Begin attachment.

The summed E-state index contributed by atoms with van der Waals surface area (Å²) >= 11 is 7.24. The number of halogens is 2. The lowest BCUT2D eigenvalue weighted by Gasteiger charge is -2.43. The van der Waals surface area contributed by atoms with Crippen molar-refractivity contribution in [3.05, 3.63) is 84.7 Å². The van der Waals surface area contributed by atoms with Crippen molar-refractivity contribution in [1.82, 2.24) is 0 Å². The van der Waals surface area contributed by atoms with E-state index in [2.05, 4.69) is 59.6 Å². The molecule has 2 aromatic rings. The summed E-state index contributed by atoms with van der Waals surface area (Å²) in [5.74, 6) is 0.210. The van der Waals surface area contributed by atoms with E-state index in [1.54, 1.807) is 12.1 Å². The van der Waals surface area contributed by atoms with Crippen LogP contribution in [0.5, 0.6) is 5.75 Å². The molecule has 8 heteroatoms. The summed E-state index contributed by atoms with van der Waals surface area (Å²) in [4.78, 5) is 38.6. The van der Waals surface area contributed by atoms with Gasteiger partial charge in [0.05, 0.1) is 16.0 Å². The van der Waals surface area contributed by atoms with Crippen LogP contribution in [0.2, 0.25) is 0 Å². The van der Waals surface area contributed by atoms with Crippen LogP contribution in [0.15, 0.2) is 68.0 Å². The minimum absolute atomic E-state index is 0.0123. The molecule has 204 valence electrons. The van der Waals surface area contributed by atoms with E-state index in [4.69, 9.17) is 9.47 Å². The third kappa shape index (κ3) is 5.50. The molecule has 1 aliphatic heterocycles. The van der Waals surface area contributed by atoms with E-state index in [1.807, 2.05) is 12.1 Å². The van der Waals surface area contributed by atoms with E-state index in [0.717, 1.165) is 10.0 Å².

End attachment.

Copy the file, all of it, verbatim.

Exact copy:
The summed E-state index contributed by atoms with van der Waals surface area (Å²) >= 11 is 7.24. The number of halogens is 2. The lowest BCUT2D eigenvalue weighted by Gasteiger charge is -2.43. The van der Waals surface area contributed by atoms with Crippen molar-refractivity contribution in [3.05, 3.63) is 84.7 Å². The van der Waals surface area contributed by atoms with Crippen molar-refractivity contribution in [1.82, 2.24) is 0 Å². The van der Waals surface area contributed by atoms with E-state index in [2.05, 4.69) is 59.6 Å². The molecule has 2 aromatic rings. The summed E-state index contributed by atoms with van der Waals surface area (Å²) in [5.74, 6) is 0.210. The van der Waals surface area contributed by atoms with E-state index in [1.54, 1.807) is 12.1 Å². The van der Waals surface area contributed by atoms with Crippen LogP contribution in [0.5, 0.6) is 5.75 Å². The molecule has 8 heteroatoms. The summed E-state index contributed by atoms with van der Waals surface area (Å²) in [4.78, 5) is 38.6. The van der Waals surface area contributed by atoms with Gasteiger partial charge in [0.05, 0.1) is 16.0 Å². The van der Waals surface area contributed by atoms with Crippen LogP contribution in [0.2, 0.25) is 0 Å². The van der Waals surface area contributed by atoms with Crippen LogP contribution in [0.15, 0.2) is 68.0 Å². The minimum absolute atomic E-state index is 0.0123. The molecule has 204 valence electrons. The van der Waals surface area contributed by atoms with E-state index in [4.69, 9.17) is 9.47 Å². The third kappa shape index (κ3) is 5.50. The molecule has 1 aliphatic heterocycles. The van der Waals surface area contributed by atoms with E-state index in [1.807, 2.05) is 12.1 Å². The van der Waals surface area contributed by atoms with E-state index in [0.717, 1.165) is 10.0 Å².